New England In The Fall
These pictures really don’t give the true account of just how beautiful this part of the country is in the Autumn, and this Autumn was gorgeous. We only had a couple of days of rain. For the most part it was warm sunny days.
We left Danbury having spent a busy month helping the family unpack, and settle into their new home. It was great to be with the boys. They had their 3rd. birthday while we were there. We did a trip with them to visit Thomas The Tank Engine, which made the birthday gift an easy choice. Poppa, Nana and Uncle Murray gave them the Thomas play table with some of the engines. Also that outing was one of the days it decided to rain. Not for the whole day, but just at the end of our visit, and we
We also had one day when we had about half an hour of snow flurry. Very light and melting before it hit the ground. That did have us worried knowing that we were too far north for this time of the year. SHAMAL has NO heating apart from a small fan heater which we can only use if in a marina and plugged into their power source. Even though we do have the conversion box to change power from 240v to 110v, we find it does not work in all marines. Alec and I do have an electric blanket on our bed which we can turn on for about 20 minutes. That really has been our saving grace.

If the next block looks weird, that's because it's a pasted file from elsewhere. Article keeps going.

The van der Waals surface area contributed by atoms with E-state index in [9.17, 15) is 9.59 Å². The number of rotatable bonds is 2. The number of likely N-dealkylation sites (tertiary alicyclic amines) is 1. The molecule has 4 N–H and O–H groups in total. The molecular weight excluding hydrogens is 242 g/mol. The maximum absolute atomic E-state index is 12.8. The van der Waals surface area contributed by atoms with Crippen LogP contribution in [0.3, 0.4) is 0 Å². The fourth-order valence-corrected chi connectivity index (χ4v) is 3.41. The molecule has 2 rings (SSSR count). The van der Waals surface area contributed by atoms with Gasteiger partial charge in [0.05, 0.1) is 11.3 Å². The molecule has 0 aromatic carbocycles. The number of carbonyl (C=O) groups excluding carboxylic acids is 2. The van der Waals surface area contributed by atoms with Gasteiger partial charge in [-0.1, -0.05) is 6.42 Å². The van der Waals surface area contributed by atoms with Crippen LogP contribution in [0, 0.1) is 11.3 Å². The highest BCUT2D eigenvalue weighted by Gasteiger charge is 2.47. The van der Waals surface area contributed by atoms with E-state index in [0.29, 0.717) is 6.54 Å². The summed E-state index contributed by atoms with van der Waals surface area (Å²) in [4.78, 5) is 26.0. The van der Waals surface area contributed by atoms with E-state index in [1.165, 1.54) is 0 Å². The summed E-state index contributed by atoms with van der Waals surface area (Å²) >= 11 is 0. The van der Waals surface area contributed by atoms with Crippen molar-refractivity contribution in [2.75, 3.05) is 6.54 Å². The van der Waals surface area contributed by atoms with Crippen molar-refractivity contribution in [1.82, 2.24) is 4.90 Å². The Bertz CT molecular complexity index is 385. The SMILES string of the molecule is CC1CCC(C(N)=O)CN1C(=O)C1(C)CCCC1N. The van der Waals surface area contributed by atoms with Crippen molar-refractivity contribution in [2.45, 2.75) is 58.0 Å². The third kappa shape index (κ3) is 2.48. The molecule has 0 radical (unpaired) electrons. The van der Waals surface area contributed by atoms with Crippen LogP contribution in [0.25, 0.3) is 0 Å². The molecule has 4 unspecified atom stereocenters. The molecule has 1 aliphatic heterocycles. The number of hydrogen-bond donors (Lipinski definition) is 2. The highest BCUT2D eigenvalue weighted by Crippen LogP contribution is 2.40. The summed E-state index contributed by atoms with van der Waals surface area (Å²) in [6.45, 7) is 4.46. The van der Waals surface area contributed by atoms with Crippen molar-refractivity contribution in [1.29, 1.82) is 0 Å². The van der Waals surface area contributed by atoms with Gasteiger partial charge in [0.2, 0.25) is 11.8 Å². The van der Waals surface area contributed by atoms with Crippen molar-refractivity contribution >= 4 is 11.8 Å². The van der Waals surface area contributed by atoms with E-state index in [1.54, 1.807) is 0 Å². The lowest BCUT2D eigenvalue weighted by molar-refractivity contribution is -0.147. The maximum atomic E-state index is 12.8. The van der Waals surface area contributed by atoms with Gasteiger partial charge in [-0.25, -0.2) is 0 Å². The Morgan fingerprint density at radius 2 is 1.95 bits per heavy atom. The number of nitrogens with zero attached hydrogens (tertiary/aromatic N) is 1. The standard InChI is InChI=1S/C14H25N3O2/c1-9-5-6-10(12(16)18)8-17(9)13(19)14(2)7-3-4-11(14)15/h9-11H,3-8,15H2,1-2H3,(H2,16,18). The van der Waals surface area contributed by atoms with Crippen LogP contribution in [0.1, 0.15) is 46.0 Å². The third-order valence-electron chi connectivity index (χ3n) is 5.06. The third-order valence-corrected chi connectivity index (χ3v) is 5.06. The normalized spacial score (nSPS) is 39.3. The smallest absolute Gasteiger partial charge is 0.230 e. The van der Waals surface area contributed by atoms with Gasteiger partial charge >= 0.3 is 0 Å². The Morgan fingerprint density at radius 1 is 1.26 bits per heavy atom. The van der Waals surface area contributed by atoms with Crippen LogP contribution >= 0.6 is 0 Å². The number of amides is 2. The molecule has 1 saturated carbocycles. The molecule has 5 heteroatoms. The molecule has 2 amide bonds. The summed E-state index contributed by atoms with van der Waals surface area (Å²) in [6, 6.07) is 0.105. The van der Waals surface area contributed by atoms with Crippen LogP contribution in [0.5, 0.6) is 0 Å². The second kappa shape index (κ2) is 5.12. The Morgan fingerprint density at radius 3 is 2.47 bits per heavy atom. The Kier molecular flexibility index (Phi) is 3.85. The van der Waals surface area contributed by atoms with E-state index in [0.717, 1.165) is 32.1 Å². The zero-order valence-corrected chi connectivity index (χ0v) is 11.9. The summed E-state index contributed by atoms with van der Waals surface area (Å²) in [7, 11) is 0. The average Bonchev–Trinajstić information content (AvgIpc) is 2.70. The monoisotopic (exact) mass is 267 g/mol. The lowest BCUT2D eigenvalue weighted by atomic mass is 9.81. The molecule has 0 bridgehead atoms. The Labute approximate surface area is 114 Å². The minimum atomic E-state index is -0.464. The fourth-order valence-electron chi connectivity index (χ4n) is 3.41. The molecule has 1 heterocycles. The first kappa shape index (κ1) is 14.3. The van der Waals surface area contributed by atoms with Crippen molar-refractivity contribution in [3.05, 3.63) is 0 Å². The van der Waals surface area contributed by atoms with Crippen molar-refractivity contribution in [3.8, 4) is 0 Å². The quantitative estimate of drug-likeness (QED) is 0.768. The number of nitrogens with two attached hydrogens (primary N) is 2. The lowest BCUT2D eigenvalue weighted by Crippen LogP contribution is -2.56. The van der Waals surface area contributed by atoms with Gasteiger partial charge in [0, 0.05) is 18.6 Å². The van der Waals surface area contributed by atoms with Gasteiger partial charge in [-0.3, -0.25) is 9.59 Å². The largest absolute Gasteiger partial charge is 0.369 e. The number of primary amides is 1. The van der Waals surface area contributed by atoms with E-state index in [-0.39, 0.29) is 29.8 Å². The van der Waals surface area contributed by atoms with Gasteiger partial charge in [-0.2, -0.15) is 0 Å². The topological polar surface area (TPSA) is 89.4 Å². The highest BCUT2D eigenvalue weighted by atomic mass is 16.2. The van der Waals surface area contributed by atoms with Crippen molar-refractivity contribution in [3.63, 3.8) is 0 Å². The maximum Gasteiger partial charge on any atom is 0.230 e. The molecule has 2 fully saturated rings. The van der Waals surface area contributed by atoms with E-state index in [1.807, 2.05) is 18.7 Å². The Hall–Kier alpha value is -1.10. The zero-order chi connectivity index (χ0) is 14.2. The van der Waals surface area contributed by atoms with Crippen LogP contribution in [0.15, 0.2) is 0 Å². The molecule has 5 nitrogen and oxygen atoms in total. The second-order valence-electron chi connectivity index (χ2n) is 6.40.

Another trip we did was by train into New York. We took the whole family and had a great day. Walked for miles and saw as much as we could cram into a day. We arrived into Grand Central Station which is a magnificent building, visited Central Park, Time Square, Ground Zero, passing lots of interesting and well known buildings, avenues and streets along the way.
After the month of October spent with family, it was time to start moving again. It was back to Stamford and the marina where SHAMAL was parked up in. We had had a wonderful time but it was good to be home again on board. We also wanted son Murray to experience some of the coastline with us before he had to return home to New Zealand.
So south we headed, down Long Island sound towards New York. The weather for this leg was for a cool grey overcast day with rain looming. We spent the first night anchored north of the city at the top end of the East River. It was cold with winds gusting to 20kts, but no rain. The following morning was still cold, but beautiful and clear with the sun shinning. Also the wind had dropped. We upped anchor, headed down to Throgs Neck, passed under the first bridge and into the East River passing the Bronx, Harlem and Manhattan on our starboard side. The United Nations Building complex stands on the banks of the river, and one gets a view of the Empire State Building between the high rise. Also a little further back up the river on our starboard side we passed the Floating Prison. Here 800 prisoners are housed inside the “Vernon C. Bain” jail barge. It is used to help solve the problem of overcrowding in the Rikers Island jail complex. It was built in 1992 for US$161 million. Since it is floating and not permanently moored to the shore, the Coast Guard regulations require that three maritime crew members are on board all the time – a mate, an engineer and an oiler !!!